2. Watch William Hurt and Isabella Rosellini in Late Bloomers if you haven't already seen it. And perhaps you can spot my favourite moment in the film. . . (okay, there might be two favourites, possibly three. . . )
3. Why they call it a Strawberry tree (that is, when "they" are not being sticklers for Latin and calling it Arbutus unedo). . . .
4. When I was a teen, trying to stretch my budget in a family in which some younger sibling had a birthday almost every month (I had eleven younger siblings!), I discovered that a brand new pack of crayons, paired with a fresh new crayoning book or thick pad of drawing paper, could hold its own on the gift table. Even today, my inner child responds to Crayola's lively and nuanced rainbow, the cheery promise of that pencil-yellow cardboard box, its emerald-green graphic contrasts transcending the school-list associations, egging me on to believe I, too, can tell a story or capture a scene. Just looking at that simple, stolid, compact package of colour, my fingers remember their curl, my fingertips whisper the texture of the crayon's wrapping paper, an ever-so-slightly grainy traction, especially in contrast to the wax's pointy tip. I remember the efforts to keep that tip sharp, grudgingly peeling the paper down to reveal more wax, gently working the dulled end into a sharpener. . . and, above all, guarding against breakage. The pack seemed to lose its magic after the first crayon broke. Did yours, as well?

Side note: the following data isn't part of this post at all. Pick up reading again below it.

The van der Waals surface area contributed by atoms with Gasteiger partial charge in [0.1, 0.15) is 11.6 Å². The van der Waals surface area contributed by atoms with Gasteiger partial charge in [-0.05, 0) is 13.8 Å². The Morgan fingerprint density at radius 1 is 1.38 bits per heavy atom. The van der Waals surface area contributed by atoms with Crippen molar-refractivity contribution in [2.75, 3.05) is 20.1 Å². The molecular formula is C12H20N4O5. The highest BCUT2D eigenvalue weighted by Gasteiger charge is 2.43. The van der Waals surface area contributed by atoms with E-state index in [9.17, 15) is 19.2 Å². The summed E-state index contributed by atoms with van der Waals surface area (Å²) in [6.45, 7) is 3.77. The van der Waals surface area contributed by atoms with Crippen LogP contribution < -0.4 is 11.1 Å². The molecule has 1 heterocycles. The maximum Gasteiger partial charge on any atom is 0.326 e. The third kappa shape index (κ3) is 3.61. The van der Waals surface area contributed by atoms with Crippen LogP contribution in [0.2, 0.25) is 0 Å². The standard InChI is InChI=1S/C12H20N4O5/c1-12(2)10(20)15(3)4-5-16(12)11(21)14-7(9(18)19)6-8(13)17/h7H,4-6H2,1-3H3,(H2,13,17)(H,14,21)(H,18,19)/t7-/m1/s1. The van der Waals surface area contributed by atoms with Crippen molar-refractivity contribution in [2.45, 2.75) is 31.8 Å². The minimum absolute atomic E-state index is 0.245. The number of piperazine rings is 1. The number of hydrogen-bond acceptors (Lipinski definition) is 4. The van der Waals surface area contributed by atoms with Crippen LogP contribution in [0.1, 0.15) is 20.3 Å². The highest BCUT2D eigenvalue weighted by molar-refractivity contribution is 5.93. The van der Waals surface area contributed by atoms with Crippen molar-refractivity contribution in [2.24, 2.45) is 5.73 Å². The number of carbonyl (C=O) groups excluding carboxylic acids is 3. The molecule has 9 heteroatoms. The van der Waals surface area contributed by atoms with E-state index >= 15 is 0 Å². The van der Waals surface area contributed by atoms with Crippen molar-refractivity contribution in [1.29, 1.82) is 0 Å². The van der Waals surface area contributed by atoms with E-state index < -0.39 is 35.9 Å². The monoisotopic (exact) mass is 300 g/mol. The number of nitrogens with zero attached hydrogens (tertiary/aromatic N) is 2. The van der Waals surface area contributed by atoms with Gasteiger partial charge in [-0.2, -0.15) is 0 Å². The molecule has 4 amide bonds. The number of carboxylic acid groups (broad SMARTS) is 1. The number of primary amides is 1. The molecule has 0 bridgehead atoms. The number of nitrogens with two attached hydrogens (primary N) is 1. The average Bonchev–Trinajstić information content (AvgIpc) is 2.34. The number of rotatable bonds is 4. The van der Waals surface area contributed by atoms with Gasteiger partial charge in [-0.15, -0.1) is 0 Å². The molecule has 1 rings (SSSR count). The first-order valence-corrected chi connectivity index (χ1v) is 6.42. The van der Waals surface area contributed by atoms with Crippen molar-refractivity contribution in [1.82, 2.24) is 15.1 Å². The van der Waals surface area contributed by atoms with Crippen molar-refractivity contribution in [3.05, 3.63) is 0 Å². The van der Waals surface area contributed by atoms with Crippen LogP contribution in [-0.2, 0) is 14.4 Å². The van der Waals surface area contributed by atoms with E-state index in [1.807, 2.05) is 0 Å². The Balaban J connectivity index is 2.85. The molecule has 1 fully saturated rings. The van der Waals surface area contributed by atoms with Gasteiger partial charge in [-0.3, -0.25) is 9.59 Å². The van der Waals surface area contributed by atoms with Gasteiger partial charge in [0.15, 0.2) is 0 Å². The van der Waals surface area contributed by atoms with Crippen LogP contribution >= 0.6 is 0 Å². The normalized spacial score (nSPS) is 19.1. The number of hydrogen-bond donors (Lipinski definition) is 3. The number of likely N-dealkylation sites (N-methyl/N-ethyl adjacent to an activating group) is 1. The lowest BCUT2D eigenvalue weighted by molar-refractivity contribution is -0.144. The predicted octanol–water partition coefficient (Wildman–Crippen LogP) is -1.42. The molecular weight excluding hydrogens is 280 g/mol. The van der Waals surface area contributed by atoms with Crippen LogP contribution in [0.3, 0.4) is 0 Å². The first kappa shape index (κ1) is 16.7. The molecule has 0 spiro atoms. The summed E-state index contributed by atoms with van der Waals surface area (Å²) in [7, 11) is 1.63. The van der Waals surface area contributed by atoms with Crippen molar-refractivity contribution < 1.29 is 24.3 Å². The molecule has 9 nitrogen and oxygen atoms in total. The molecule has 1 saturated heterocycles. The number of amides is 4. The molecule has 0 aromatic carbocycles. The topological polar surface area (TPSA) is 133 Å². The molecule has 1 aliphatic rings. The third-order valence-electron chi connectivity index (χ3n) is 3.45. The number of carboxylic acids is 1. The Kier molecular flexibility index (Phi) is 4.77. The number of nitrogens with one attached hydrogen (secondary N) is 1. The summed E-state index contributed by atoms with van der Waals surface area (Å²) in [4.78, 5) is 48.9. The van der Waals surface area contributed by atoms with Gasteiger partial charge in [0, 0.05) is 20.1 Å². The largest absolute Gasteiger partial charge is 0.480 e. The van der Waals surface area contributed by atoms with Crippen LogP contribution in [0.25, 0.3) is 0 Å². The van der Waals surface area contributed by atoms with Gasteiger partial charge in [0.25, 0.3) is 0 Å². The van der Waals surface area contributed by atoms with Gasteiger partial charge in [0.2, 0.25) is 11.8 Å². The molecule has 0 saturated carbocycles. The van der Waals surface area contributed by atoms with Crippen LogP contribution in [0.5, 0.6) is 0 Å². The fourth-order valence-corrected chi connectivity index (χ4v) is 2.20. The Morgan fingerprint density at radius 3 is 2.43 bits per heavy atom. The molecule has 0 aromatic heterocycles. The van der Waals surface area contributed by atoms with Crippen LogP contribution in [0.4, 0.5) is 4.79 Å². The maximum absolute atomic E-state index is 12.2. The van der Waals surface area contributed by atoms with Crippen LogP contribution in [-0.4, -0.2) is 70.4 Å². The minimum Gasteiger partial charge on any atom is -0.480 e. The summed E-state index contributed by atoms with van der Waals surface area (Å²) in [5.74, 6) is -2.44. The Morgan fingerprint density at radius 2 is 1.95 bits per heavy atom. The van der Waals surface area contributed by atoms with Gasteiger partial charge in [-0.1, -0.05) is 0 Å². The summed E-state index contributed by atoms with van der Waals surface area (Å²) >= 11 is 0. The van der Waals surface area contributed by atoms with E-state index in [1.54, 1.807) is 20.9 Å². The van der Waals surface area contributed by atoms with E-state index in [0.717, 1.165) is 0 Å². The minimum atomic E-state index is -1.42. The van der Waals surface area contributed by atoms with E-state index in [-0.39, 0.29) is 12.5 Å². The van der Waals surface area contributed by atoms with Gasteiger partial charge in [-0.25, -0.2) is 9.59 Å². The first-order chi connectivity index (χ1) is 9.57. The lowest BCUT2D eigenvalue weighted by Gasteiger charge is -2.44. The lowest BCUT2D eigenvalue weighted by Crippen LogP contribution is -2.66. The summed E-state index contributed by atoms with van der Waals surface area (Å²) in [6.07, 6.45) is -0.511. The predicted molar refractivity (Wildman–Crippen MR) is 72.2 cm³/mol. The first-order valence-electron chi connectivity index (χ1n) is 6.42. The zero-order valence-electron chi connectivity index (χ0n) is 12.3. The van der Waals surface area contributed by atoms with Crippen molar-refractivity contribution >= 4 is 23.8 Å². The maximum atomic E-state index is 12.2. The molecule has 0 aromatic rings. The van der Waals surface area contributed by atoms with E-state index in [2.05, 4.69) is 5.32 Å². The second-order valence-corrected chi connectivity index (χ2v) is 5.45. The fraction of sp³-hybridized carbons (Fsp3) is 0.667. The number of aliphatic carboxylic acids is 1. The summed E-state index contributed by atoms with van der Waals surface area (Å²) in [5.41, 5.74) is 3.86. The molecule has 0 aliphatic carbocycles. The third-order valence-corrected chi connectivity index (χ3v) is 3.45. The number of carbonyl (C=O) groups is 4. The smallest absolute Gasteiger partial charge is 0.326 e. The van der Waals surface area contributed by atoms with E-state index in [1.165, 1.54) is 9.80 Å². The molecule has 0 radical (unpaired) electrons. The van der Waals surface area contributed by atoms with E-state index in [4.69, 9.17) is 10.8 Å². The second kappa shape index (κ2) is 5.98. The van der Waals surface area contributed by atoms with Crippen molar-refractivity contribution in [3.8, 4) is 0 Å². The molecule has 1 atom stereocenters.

All of which is to say that when I spotted 24-packs of Crayola crayons on sale a few weeks ago at the drugstore, I couldn't resist scooping a few boxes. Nola arrives tomorrow for the weekend, and we'll see if these colour sticks have retained their appeal across the generations. . . .
5. And, finally, since we're talking about rainbow palettes, my latest (and seemingly interminable) knitting project: rainbow pants for Nola.
You might remember that I have previously made both granddaughters "rainbow dresses" (Item # 4 in last Friday's Five Things. Well, Nola and I were chatting about these garments one day, and she suggested that I should knit her a pair of rainbow pants. And you know that Nana loves to knit for an appreciative audience.
So. . . .
So there you have it! Five Things, and it's late enough on Friday that we're almost kicking back with our glasses of wine, right? (I've just made a cup of tea, honestly, and will be settling in by the fire for an energizing run-up to another marking session. But there's wine waiting for me.)
I wish you a lovely weekend, and, as you well know, I'd love your comments about whatever you're up to.